Board Committees and it’s Importance

By Sanjana Sahu and Sahil Sharma, School of Law-KIIT University

Editor’s Note: Corporate Governance is the system by which companies are directed and controlled. The Board of Directors are responsible for the governance of their companies and are appointed by shareholders. There are also various Board Committees, which play a major role in the working of the Company. This paper discusses the roles of all these committees. 


Governance is a word that barely existed 30 years ago. Now it is in common use not just in companies but also in charities, universities, local authorities and National Health Trusts. It has become shorthand for the way an organization is run, with particular emphasis on its accountability, integrity and risk management.[i]

Corporate Governance is the system by which companies are directed and controlled. Board of directors is responsible for the governance of their companies. The shareholders’ role in governance is to appoint the directors and the auditors and to satisfy themselves that an appropriate governance structure is in its place. The responsibilities of the board include setting up of the company’s strategic aims, providing the leadership to put them into effect, supervising the management of the business and reporting to shareholders on their stewardship. The board’s actions are subject to laws, regulations and the shareholders in a general meeting.[ii]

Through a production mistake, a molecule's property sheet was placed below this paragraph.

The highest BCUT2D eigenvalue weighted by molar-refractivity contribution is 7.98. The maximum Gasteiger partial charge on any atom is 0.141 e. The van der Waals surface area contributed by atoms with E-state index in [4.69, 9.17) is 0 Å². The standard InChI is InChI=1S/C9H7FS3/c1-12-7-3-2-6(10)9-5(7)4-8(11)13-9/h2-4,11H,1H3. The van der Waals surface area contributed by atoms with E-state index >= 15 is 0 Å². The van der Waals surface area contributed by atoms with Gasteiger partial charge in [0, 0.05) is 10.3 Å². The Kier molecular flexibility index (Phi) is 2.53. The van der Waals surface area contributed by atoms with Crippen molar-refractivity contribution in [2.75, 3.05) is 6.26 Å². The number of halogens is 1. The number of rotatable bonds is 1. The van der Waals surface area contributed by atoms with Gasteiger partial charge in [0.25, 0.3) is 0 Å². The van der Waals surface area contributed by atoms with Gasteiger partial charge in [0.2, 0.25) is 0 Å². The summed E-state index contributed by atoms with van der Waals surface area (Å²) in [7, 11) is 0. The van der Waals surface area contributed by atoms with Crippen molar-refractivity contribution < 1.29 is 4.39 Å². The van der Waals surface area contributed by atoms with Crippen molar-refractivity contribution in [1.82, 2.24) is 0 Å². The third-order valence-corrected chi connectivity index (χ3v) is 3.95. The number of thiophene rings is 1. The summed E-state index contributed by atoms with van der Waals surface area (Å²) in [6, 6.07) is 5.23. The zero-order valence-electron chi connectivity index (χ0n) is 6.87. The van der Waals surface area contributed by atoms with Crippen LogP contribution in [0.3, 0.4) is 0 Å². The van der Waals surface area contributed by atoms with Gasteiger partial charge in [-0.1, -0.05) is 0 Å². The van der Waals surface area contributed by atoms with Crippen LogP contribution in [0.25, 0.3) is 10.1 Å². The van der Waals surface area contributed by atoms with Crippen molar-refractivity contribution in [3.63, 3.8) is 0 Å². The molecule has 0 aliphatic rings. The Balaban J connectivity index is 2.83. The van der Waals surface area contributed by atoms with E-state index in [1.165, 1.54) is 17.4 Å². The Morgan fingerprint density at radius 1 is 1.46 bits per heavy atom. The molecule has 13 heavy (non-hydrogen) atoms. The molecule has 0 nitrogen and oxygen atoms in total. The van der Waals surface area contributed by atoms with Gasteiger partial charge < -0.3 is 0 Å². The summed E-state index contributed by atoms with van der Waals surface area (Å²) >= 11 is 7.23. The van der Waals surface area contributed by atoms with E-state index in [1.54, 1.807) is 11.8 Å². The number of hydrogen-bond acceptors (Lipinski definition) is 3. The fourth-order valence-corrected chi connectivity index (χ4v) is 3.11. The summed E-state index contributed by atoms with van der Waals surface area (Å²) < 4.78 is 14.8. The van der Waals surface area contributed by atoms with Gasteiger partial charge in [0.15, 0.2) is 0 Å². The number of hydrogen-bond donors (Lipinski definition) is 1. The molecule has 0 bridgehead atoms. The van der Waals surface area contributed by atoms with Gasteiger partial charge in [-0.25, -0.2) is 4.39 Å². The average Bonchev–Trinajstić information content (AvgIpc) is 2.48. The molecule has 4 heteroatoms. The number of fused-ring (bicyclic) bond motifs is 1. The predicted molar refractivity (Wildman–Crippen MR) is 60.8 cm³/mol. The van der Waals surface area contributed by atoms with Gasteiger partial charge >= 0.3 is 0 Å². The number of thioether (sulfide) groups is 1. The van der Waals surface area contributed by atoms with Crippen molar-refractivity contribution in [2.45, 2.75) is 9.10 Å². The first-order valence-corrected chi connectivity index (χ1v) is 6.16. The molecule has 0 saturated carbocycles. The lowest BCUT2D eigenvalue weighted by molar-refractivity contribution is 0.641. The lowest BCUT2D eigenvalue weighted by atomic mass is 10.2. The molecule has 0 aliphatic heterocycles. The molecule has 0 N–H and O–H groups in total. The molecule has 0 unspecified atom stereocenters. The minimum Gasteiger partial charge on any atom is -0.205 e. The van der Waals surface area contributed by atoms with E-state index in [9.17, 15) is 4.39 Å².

OECD Principles on Corporate Governance state that together with guiding corporate strategy, the board is chiefly responsible for monitoring managerial performance and achieving an adequate return for shareholders, while preventing conflicts of interest and balancing competing demands on the corporation.[iii]

Responsibilities cast upon directors are quite onerous and multifarious. The duties of directors are partly statutory, partly regulatory and partly fiduciary. Board is responsible for direction, control, conduct management and supervision of the company’s affairs. They have to establish effective corporate governance procedures and best practices and whistle blower mechanism. Ultimate control and management vests with the Board.[iv]


Board of Directors:

Before proceeding to the topic, we need to have a basic idea about the Board of Directors.

At the core of corporate governance practices is the Board of Directors which oversees how the management serves and protects the long term interests of all the stakeholders of the company. The institution of Board of Directors is based on the premise that a group of trustworthy and respectable people should look after the interests of the large number of shareholders who are not directly involved in the management of the company. The position of board of directors is that of trust as the board is entrusted with the responsibility to act in the best interests of the company.

Board Committees: